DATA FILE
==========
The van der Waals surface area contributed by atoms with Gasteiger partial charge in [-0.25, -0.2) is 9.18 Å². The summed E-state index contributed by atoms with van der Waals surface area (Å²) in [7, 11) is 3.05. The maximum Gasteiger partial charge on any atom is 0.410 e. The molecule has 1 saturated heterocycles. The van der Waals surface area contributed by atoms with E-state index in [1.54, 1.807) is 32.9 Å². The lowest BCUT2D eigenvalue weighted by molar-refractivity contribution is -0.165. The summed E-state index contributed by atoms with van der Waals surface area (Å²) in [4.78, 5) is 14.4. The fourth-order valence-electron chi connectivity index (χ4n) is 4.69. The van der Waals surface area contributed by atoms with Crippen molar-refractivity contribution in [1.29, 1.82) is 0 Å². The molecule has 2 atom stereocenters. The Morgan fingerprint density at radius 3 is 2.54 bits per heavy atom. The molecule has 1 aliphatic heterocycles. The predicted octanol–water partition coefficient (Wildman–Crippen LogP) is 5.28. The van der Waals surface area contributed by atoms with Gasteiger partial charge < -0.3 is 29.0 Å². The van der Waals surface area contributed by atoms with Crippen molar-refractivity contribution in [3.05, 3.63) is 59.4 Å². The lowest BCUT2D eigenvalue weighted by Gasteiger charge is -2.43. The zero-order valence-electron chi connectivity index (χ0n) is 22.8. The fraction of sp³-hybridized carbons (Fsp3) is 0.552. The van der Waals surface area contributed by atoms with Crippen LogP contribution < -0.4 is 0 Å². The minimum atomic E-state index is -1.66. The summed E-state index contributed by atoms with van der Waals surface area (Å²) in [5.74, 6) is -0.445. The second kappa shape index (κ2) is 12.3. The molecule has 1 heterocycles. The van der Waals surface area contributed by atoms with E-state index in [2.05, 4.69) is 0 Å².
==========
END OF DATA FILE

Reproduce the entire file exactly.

The van der Waals surface area contributed by atoms with Gasteiger partial charge in [-0.25, -0.2) is 9.18 Å². The summed E-state index contributed by atoms with van der Waals surface area (Å²) in [7, 11) is 3.05. The maximum Gasteiger partial charge on any atom is 0.410 e. The molecule has 1 saturated heterocycles. The van der Waals surface area contributed by atoms with E-state index in [1.54, 1.807) is 32.9 Å². The lowest BCUT2D eigenvalue weighted by molar-refractivity contribution is -0.165. The summed E-state index contributed by atoms with van der Waals surface area (Å²) in [4.78, 5) is 14.4. The fourth-order valence-electron chi connectivity index (χ4n) is 4.69. The van der Waals surface area contributed by atoms with Crippen molar-refractivity contribution in [1.29, 1.82) is 0 Å². The molecule has 2 atom stereocenters. The Morgan fingerprint density at radius 3 is 2.54 bits per heavy atom. The molecule has 1 aliphatic heterocycles. The predicted octanol–water partition coefficient (Wildman–Crippen LogP) is 5.28. The van der Waals surface area contributed by atoms with Gasteiger partial charge < -0.3 is 29.0 Å². The van der Waals surface area contributed by atoms with Crippen molar-refractivity contribution in [3.05, 3.63) is 59.4 Å². The lowest BCUT2D eigenvalue weighted by Gasteiger charge is -2.43. The zero-order valence-electron chi connectivity index (χ0n) is 22.8. The fraction of sp³-hybridized carbons (Fsp3) is 0.552. The van der Waals surface area contributed by atoms with Crippen LogP contribution < -0.4 is 0 Å². The minimum atomic E-state index is -1.66. The summed E-state index contributed by atoms with van der Waals surface area (Å²) in [5.74, 6) is -0.445. The second kappa shape index (κ2) is 12.3. The molecule has 1 heterocycles. The van der Waals surface area contributed by atoms with E-state index in [2.05, 4.69) is 0 Å².